3. Women' music/secular music in the Jewish Mediterranean
Both time and place gender the musics of the Jewish Mediterranean. The gendering impact of time is the product of and the basis for history, that is, for Jewish history as a composite thread within and inseparable from the larger history of the Mediterranean as a whole. The gendering impact of place maps that history on the musical landscape of the Jewish Mediterranean. History and geography coexist on this Jewish musical landscape, but they do so only in a contested relation, and Jewish music, because of its inextricability from the secular and sacred presence of gender, undergirds that relation.
In the Jewish historical imagination spawned by diaspora the journey to the East, to the Eastern Mediterranean, produces the return to a timeless past, that is, an unchanged and unchanging world of Jewishness and a Jewish music that embodied timelessness and placessness (cf. Bohlman 1997). This is what ethnomusicologists hoped to find when they began to collect Jewish music in the Mediterranean during the era of Jewish music collection at the turn-of-the-century. By returning to and gathering up Jewish music in Mediterranean communities, A.Z. Idelsohn, Robert Lachmann (Lachmann 1976), Friedrich Salomo Krauss, and Alberto Hemsi (see Hemsi 1995), believed they might suture the diasporic gap between Jewish music as it was believed to exist at a moment of biblical authenticity and as it was sustained in an historical stasis, always already Jewish in the Mediterranean world.
Instead, when they bounded Jewish music in traditional terms (e.g., in the synagogue, connected to Jewish practice and in Hebrew), they found that women' music failed to confirm the survival of an authentic Jewish music. Undermining theories about the unity of the Mediterranean was gender, more specifically, the reality that women' music, though clearly anchored to local Jewish communities and ritual, failed to possess the criteria of Jewishness, such as large repertories utilizing the sacred language. To remedy this dilemma, women' music received its own space in the geography and history of Mediterranean Jewish culture, a secular space, indeed, an exotic and sensually orientalized space.
I should like to turn briefly to a case-in-point, in fact, the classic Jewish community imagined musically to connect the past to the present: the Yemenite community and Yemenite-Jewish music. In the modern Jewish imagination of the diaspora, Yemen&mdashboth because of its isolation at the southern part of the Arabian Peninsula and because of its location on significant trade routes between Europe, Africa, and Asia, which in turn spawned highly gendered myths, such as that of the Queen of Sheba&mdashhas been the site of a type of authenticity that draws sharp lines between Jewishness and otherness.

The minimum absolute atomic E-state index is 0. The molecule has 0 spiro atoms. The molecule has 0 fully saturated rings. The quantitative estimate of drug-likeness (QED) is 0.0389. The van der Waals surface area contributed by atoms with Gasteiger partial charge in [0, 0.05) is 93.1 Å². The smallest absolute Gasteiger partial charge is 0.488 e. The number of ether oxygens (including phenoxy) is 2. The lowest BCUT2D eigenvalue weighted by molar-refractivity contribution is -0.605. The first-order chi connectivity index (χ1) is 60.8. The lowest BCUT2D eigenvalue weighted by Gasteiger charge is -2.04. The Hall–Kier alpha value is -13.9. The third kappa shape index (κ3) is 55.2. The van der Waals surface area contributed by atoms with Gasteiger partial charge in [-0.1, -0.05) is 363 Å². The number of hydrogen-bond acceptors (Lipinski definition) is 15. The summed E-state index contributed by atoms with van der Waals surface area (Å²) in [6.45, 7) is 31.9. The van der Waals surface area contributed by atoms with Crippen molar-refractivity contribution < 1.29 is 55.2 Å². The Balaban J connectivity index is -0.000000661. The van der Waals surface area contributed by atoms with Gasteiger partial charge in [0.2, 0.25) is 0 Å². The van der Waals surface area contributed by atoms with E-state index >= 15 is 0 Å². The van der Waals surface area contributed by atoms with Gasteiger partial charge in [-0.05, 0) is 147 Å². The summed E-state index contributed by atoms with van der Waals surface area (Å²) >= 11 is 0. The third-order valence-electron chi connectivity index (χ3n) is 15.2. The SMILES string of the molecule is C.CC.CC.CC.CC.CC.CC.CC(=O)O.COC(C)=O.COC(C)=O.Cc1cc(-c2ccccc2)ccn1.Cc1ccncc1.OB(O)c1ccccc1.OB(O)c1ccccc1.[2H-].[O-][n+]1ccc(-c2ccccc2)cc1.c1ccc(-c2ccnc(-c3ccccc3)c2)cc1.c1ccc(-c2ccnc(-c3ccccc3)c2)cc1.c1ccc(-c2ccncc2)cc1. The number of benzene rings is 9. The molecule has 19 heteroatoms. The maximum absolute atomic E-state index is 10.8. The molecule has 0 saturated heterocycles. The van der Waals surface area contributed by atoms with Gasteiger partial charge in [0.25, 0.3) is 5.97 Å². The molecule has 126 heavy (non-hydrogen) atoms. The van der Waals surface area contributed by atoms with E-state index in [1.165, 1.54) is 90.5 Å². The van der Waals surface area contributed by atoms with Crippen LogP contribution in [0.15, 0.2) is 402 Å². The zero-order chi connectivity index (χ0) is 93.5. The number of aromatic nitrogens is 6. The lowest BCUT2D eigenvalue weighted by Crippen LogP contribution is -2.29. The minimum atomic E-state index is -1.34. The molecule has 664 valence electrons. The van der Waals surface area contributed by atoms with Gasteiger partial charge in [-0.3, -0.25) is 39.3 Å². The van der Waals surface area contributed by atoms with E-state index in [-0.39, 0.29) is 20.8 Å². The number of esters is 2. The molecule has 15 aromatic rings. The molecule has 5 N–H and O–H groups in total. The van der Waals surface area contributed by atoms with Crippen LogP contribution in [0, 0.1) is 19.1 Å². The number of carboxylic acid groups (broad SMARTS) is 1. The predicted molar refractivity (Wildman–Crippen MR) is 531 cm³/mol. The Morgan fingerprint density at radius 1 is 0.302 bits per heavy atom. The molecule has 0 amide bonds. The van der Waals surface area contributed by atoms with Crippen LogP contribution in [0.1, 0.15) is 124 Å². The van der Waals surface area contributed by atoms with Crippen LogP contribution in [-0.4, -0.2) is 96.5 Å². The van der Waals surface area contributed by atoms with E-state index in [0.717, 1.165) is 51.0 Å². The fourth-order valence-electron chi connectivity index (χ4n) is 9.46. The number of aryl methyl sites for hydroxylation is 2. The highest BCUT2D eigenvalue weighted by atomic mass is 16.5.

Early ethnomusicologists and music collectors, for example A.Z. Idelsohn in the first volume of his Thesaurus of Hebrew-Oriental Melodies (1914), devoted their collections primarily to the music of men, drawing attention to the repertories of the synagogue, to the boy' school, or cheder, and to the diwan, a secular space in which repertories with classical Hebrew and Arabic genres were performed, often woven into the same songs. Yemenite Jewish women sang in the vernacular, that is, in Yemenite Arabic or in the Judeo-Arabic of Yemen. Judeo-Arabic functioned in Yemenite music, therefore, in ways quite similar to ladino in Sephardic songs. Women did not sing in the synagogue, cheder, or diwan, but rather used song in ritual settings, especially those in rites of passage&mdashnotably weddings&mdashand in the liminal community spaces between Jewish and Muslim cultures.
The world of male song is that of the sacred and the spiritual self. The world of women' music is that of reproduction and the physical body. The music of men is expressive through prayer and poetry. The music of women is expressive through social intercourse and dance. The next example is a Yemenite Jewish song from the diwan, hence from a men' space concentrating the high culture of the masculine strands of history. The text of the song is in the form of a dialogue between the poet and his beloved, hence allegorically about the return from exile to Jerusalem. Linguistically and thus historically, Self and Other are clearly marked in the composed genre known as shirah, for some strophes are in Hebrew and others (the third and fourth) in Arabic, though both are literary forms of those languages set in classical poetic meters.